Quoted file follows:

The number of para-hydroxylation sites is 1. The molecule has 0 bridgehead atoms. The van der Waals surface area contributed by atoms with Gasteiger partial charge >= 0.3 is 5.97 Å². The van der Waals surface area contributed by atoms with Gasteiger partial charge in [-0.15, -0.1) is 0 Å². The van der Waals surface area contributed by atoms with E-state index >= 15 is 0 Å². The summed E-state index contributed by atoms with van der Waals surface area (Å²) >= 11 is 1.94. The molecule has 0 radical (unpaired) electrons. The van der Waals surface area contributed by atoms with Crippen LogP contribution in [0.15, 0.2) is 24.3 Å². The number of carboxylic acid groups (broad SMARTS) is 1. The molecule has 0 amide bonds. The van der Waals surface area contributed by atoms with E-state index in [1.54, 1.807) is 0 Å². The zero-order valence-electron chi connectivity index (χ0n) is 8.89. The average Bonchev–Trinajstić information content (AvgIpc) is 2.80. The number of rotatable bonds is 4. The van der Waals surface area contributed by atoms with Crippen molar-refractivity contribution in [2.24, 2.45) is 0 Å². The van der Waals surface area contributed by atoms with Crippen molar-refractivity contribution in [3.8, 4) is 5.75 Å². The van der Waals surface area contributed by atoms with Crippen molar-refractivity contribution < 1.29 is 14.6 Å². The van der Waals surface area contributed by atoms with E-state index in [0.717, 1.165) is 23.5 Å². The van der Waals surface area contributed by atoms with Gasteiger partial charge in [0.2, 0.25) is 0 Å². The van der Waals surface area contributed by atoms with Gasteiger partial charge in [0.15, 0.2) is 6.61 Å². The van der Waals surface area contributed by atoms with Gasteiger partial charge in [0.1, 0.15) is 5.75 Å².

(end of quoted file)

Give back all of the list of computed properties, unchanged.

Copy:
The number of para-hydroxylation sites is 1. The molecule has 0 bridgehead atoms. The van der Waals surface area contributed by atoms with Gasteiger partial charge >= 0.3 is 5.97 Å². The van der Waals surface area contributed by atoms with Gasteiger partial charge in [-0.15, -0.1) is 0 Å². The van der Waals surface area contributed by atoms with E-state index >= 15 is 0 Å². The summed E-state index contributed by atoms with van der Waals surface area (Å²) >= 11 is 1.94. The molecule has 0 radical (unpaired) electrons. The van der Waals surface area contributed by atoms with Crippen LogP contribution in [0.15, 0.2) is 24.3 Å². The number of carboxylic acid groups (broad SMARTS) is 1. The molecule has 0 amide bonds. The van der Waals surface area contributed by atoms with E-state index in [1.54, 1.807) is 0 Å². The zero-order valence-electron chi connectivity index (χ0n) is 8.89. The average Bonchev–Trinajstić information content (AvgIpc) is 2.80. The number of rotatable bonds is 4. The van der Waals surface area contributed by atoms with Crippen molar-refractivity contribution in [2.24, 2.45) is 0 Å². The van der Waals surface area contributed by atoms with Crippen molar-refractivity contribution in [3.8, 4) is 5.75 Å². The van der Waals surface area contributed by atoms with Crippen molar-refractivity contribution < 1.29 is 14.6 Å². The van der Waals surface area contributed by atoms with E-state index in [0.717, 1.165) is 23.5 Å². The van der Waals surface area contributed by atoms with Gasteiger partial charge in [0.2, 0.25) is 0 Å². The van der Waals surface area contributed by atoms with Gasteiger partial charge in [0.15, 0.2) is 6.61 Å². The van der Waals surface area contributed by atoms with Gasteiger partial charge in [0.1, 0.15) is 5.75 Å².